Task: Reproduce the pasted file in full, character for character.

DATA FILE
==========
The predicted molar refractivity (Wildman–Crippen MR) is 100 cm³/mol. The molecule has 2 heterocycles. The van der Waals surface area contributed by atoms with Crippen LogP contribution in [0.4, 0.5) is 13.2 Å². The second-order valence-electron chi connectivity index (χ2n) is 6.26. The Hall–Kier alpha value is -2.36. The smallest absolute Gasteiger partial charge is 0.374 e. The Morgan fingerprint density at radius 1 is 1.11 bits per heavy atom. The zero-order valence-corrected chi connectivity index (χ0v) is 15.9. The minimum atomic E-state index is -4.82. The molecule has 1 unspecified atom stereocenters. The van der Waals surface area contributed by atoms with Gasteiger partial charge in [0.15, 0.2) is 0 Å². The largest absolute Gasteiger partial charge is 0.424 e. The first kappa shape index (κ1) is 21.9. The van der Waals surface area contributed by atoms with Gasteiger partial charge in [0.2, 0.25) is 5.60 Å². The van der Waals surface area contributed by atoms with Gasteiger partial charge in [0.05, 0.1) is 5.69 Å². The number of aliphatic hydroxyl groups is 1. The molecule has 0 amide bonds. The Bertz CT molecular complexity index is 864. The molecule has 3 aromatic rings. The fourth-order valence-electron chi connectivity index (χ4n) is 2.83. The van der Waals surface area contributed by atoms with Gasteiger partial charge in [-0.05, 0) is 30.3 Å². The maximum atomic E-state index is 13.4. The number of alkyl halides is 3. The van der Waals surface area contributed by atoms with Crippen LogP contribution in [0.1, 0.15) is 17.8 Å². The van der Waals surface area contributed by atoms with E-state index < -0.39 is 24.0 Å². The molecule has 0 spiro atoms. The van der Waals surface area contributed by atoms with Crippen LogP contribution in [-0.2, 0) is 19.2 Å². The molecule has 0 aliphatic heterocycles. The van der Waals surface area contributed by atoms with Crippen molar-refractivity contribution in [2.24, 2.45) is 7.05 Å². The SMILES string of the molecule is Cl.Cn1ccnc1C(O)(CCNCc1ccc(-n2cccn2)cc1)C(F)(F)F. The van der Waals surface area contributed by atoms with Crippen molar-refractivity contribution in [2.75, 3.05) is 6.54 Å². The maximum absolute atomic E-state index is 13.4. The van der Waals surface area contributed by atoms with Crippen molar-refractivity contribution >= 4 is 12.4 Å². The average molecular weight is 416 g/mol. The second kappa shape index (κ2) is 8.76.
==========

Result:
The predicted molar refractivity (Wildman–Crippen MR) is 100 cm³/mol. The molecule has 2 heterocycles. The van der Waals surface area contributed by atoms with Crippen LogP contribution in [0.4, 0.5) is 13.2 Å². The second-order valence-electron chi connectivity index (χ2n) is 6.26. The Hall–Kier alpha value is -2.36. The smallest absolute Gasteiger partial charge is 0.374 e. The Morgan fingerprint density at radius 1 is 1.11 bits per heavy atom. The zero-order valence-corrected chi connectivity index (χ0v) is 15.9. The minimum atomic E-state index is -4.82. The molecule has 1 unspecified atom stereocenters. The van der Waals surface area contributed by atoms with Gasteiger partial charge in [0.15, 0.2) is 0 Å². The largest absolute Gasteiger partial charge is 0.424 e. The first kappa shape index (κ1) is 21.9. The van der Waals surface area contributed by atoms with Gasteiger partial charge in [0.2, 0.25) is 5.60 Å². The van der Waals surface area contributed by atoms with Gasteiger partial charge in [0.05, 0.1) is 5.69 Å². The number of aliphatic hydroxyl groups is 1. The molecule has 0 amide bonds. The Bertz CT molecular complexity index is 864. The molecule has 3 aromatic rings. The fourth-order valence-electron chi connectivity index (χ4n) is 2.83. The van der Waals surface area contributed by atoms with Gasteiger partial charge in [-0.05, 0) is 30.3 Å². The maximum atomic E-state index is 13.4. The number of alkyl halides is 3. The van der Waals surface area contributed by atoms with Crippen LogP contribution in [0.1, 0.15) is 17.8 Å². The van der Waals surface area contributed by atoms with E-state index < -0.39 is 24.0 Å². The molecule has 0 spiro atoms. The van der Waals surface area contributed by atoms with Crippen LogP contribution in [-0.2, 0) is 19.2 Å². The molecule has 0 aliphatic heterocycles. The van der Waals surface area contributed by atoms with Crippen molar-refractivity contribution in [2.24, 2.45) is 7.05 Å². The SMILES string of the molecule is Cl.Cn1ccnc1C(O)(CCNCc1ccc(-n2cccn2)cc1)C(F)(F)F. The van der Waals surface area contributed by atoms with Crippen molar-refractivity contribution in [2.75, 3.05) is 6.54 Å². The maximum absolute atomic E-state index is 13.4. The van der Waals surface area contributed by atoms with Crippen molar-refractivity contribution >= 4 is 12.4 Å². The average molecular weight is 416 g/mol. The second kappa shape index (κ2) is 8.76.